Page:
With disruptive technologies, the challenge is getting beyond the second stage. Aside from going to the Apple store on Regent Street in London, the only opportunity people in the UK will have to trial the technology is by testing an iPad that a friend or associate purchased. The path to adoption will be very slow.

Additionally, interest piques if, in general terms, a device is able to demonstrably save someone time, money or effort. The iPad appears to be a jack of all trades, but is it a master of any?

  • Web browsing: Web browsers themselves are optimised for mouse and keyboard navigation. Nevertheless, touch-screen specific web applications can modify and improve the experience
  • Video: Video is passive, so a touch screen isn’t really relevant. For lengthy programmes, the iPad will also become uncomfortable unless some sort of docking station is purchased in addition
  • Reading: This is where the potential lies. Somewhat unfairly, the iPad is essentially a glorified Kindle. But as with the Kindle, the high outlay and the ongoing costs render it worthwhile to only the most avid readers
  • Music: There seems to be little discernable additional benefit
  • Gaming: There is some real opportunity for multi-touch gaming but there is also a danger the iPad gets caught between the more portable iPhone and the more immersive Project Natal/Motion sensitive in-home gaming
  • Photos: There are certainly advantages to storing and displaying photos, but the lack of camera on the iPad is a startling omission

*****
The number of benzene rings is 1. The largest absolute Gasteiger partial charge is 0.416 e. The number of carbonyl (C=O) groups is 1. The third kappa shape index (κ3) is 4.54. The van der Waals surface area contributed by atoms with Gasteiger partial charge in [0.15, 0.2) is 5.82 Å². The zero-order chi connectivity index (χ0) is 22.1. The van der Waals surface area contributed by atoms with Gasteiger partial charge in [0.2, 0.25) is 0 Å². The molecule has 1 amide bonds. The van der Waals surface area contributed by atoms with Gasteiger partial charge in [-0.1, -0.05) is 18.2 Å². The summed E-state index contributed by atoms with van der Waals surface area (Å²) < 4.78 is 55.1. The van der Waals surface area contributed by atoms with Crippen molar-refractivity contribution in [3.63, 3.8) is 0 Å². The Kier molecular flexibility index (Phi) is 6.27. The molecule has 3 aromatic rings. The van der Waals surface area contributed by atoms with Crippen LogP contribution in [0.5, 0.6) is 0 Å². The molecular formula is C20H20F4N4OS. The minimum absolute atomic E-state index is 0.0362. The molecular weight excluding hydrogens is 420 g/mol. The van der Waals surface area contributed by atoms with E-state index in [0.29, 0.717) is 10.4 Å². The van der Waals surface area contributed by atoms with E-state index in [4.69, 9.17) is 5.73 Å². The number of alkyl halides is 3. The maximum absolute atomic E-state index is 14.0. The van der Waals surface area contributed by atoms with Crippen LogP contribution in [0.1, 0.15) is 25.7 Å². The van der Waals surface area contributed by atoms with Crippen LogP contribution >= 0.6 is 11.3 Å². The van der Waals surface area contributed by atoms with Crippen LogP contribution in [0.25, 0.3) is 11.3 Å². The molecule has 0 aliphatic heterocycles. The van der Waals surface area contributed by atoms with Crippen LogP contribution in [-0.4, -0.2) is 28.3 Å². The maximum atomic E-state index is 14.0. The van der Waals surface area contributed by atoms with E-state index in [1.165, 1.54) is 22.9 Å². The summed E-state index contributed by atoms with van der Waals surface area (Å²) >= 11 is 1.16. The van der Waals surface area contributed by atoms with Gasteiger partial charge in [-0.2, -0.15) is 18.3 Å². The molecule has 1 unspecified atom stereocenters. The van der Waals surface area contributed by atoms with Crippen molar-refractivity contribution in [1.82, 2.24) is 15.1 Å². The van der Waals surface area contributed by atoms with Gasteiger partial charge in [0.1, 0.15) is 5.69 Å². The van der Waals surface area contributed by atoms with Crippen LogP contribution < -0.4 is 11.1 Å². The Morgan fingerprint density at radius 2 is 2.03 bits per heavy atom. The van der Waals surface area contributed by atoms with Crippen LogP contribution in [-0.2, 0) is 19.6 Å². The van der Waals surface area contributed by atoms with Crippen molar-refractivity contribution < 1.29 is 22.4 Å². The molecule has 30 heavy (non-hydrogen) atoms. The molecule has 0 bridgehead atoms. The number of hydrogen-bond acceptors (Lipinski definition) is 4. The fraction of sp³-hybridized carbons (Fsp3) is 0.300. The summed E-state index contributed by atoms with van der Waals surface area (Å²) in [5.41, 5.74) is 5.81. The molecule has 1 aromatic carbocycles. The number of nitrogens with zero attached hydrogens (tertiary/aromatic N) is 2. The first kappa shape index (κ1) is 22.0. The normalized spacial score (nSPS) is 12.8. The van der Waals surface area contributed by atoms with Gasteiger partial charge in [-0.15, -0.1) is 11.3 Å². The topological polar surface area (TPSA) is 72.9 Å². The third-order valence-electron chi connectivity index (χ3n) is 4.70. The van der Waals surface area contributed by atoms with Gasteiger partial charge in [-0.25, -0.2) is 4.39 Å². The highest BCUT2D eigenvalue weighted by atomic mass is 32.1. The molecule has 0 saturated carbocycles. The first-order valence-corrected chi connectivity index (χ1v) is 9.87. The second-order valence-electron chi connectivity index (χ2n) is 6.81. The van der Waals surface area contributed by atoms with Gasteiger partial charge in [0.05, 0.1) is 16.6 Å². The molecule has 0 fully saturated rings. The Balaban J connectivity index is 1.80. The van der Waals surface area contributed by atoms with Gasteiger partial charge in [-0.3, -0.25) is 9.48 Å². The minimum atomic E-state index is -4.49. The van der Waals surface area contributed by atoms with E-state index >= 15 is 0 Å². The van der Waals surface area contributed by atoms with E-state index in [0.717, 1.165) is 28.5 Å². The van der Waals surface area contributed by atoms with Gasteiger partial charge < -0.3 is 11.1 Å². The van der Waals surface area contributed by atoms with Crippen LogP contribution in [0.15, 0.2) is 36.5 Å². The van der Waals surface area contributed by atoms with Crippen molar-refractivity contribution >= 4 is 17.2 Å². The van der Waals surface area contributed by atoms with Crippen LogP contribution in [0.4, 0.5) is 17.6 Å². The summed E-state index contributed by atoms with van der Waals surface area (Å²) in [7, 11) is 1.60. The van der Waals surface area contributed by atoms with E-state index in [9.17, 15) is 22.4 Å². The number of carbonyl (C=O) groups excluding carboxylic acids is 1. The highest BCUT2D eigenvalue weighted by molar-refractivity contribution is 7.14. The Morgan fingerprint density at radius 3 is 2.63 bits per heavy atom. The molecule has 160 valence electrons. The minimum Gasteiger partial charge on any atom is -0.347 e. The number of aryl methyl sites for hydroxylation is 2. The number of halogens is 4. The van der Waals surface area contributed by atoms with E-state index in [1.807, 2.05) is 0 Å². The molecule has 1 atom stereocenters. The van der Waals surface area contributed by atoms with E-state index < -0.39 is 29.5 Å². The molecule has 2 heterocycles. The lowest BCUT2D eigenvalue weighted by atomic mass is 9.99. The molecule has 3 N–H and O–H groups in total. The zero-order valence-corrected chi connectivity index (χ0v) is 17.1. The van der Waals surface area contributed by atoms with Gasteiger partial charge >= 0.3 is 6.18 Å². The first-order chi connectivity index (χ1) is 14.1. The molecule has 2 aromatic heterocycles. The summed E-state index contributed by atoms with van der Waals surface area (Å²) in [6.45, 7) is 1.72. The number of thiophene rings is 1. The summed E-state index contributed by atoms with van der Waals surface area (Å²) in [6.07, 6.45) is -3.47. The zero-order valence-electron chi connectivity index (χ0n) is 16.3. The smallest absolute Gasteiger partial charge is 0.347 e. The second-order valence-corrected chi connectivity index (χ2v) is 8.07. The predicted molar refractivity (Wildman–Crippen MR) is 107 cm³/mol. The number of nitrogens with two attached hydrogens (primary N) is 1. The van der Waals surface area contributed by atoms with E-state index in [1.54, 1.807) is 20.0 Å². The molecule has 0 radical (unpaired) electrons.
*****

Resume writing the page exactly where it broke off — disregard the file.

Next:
• Brushes – an application that could be genuinely useful, but it is not a deal-breaker. Unless you want to pay $500 for a glorified etch-a-sketch.

Admittedly, the first generation iPod (bulky, mac only) and iPhone (2G, no GPS or cut, copy & paste) were relatively poor. A killer feature could emerge on the 2nd or 3rd generation iPad. But at this stage, it appears to be little more than a status symbol for a small niche of technology enthusiasts to store next to their minidisc, neo geo and em@iler.

sk

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The selective truth

There are two sides to every coin, but nuance is difficult to convey in a headline or summary. A clear and decisive statement is far likelier to catch the eye. It is important to question the motives of both the source of information and the reporting when making a decision as to the veracity.

I’ve noted this during my experiment to alternate my news sources. Similarly, I’ve tracked the early responses to a recent project I’ve worked on with interest.

SIDENOTE: The project is Brandheld – an extended study into consumer perceptions of the mobile internet, and both their current and intended behaviour. The press release is here and a topline slide deck will be released shortly. If you want more information about the report, contact me at [firstname]@essentialresearch.co.uk [/sales pitch]